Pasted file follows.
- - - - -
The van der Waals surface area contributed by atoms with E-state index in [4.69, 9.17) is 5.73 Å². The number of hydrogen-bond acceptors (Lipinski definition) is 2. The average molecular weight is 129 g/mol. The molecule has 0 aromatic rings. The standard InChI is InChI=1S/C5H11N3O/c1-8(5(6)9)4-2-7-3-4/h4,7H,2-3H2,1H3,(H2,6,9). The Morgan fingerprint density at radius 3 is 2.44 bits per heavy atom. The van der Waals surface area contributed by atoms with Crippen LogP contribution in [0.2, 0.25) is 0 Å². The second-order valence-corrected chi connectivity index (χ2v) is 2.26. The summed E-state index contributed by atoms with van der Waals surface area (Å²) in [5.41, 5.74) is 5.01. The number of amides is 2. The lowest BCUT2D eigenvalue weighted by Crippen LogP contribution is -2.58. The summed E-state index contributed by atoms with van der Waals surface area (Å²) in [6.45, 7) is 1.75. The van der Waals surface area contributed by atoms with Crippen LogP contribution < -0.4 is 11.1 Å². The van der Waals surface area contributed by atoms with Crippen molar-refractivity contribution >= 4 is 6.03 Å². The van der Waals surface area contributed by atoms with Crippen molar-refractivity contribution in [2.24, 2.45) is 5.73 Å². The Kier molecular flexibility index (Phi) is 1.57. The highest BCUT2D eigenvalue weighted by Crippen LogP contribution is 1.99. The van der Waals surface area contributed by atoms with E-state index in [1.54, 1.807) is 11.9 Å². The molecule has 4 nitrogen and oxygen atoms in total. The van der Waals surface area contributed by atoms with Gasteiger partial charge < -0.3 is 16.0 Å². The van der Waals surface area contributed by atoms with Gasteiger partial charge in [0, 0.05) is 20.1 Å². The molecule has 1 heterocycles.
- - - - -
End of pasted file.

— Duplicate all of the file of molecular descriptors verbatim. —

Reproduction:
The van der Waals surface area contributed by atoms with E-state index in [4.69, 9.17) is 5.73 Å². The number of hydrogen-bond acceptors (Lipinski definition) is 2. The average molecular weight is 129 g/mol. The molecule has 0 aromatic rings. The standard InChI is InChI=1S/C5H11N3O/c1-8(5(6)9)4-2-7-3-4/h4,7H,2-3H2,1H3,(H2,6,9). The Morgan fingerprint density at radius 3 is 2.44 bits per heavy atom. The van der Waals surface area contributed by atoms with Crippen LogP contribution in [0.2, 0.25) is 0 Å². The second-order valence-corrected chi connectivity index (χ2v) is 2.26. The summed E-state index contributed by atoms with van der Waals surface area (Å²) in [5.41, 5.74) is 5.01. The number of amides is 2. The lowest BCUT2D eigenvalue weighted by Crippen LogP contribution is -2.58. The summed E-state index contributed by atoms with van der Waals surface area (Å²) in [6.45, 7) is 1.75. The van der Waals surface area contributed by atoms with Crippen LogP contribution < -0.4 is 11.1 Å². The van der Waals surface area contributed by atoms with Crippen molar-refractivity contribution >= 4 is 6.03 Å². The van der Waals surface area contributed by atoms with Crippen molar-refractivity contribution in [2.24, 2.45) is 5.73 Å². The Kier molecular flexibility index (Phi) is 1.57. The highest BCUT2D eigenvalue weighted by Crippen LogP contribution is 1.99. The van der Waals surface area contributed by atoms with E-state index in [1.54, 1.807) is 11.9 Å². The molecule has 4 nitrogen and oxygen atoms in total. The van der Waals surface area contributed by atoms with Gasteiger partial charge < -0.3 is 16.0 Å². The van der Waals surface area contributed by atoms with Gasteiger partial charge in [0, 0.05) is 20.1 Å². The molecule has 1 heterocycles.